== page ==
I was very excited to wake up yesterday morning at Shell Beach and see a view of the Pacific out of the bedroom window. A beautiful view, framed by the ubiquitous cochineal-red oleanders, grey-blue succulents and ochre gravel. To the right, a cliff top path. To the left, another cliff top path. Spoilt for choice and unhindered by the proximity of Highway 101, I opted to run right in search of my perfect coastal view.
The pathway was naturally a bright white generously proportioned concrete cliff top route with fencing and dire warnings about taking care not to topple over the edge. I took appropriate care but felt very nervous.
As I descended to the deserted beach, I began to feel even more nervous. The desolation was disconcerting and crashing waves provided an unnerving background concerto. I wondered what I would do, should the sea suddenly retreat hundreds of metres, a sinister presaging of a tsunami? There would be no quick escape for me up those vertiginous cliffs.
Eventually I clambered back up another series of cliff steps to find a line of homes set well back with sea views across the bluff.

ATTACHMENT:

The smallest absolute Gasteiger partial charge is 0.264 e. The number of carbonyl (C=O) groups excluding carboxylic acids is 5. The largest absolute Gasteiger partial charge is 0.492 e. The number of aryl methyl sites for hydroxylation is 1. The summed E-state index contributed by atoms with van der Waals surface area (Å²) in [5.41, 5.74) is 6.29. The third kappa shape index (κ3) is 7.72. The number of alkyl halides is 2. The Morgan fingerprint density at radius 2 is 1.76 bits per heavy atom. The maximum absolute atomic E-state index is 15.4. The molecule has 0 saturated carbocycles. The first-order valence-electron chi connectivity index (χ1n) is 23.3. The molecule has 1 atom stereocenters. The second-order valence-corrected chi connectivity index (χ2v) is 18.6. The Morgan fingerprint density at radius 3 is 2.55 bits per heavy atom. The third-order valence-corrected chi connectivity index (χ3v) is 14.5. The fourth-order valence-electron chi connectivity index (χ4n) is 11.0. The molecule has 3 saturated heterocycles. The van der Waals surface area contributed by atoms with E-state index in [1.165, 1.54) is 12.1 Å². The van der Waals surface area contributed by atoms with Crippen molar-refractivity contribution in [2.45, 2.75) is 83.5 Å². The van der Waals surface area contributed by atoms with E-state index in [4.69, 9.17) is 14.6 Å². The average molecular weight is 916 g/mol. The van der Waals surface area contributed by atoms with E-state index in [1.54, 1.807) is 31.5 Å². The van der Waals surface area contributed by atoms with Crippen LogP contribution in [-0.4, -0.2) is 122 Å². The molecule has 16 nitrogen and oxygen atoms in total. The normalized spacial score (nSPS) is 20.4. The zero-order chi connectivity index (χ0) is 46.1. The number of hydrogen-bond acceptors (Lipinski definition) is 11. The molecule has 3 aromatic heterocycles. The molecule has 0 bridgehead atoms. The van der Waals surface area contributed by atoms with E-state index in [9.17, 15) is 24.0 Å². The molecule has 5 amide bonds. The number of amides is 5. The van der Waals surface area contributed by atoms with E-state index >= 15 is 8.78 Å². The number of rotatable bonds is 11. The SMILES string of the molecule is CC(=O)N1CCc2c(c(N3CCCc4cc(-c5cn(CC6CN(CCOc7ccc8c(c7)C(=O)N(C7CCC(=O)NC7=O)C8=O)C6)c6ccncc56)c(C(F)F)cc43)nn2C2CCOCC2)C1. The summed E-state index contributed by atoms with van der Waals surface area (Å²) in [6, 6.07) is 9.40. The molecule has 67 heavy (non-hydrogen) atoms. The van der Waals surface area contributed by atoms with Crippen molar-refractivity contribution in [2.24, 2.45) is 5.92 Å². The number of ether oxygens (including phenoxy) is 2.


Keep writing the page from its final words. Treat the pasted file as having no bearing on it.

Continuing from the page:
Sitting down on a bench, I considered the view enjoyed by these houses. I ended up wondering whether it really counted as a view. Here’s what I could see:
Sea. Horizon (obscured or visible). Sky.
What is it that makes this ‘landscape’ combination so irresistible to so many? Why does a view of a grey horizon add so much of a premium to the value of a property? Because it’s not really a “view” at all; at least not in my sense of the word. It’s a meditative subject, assuredly. It has a sublime quality, admittedly. But a view? Not for me.
Here’s what was down below. For me, the real “view”. Abstract shapes and something to work the visual processing parts of the mind around. A view I could gaze at for hours.
I think I may be in a minority on this.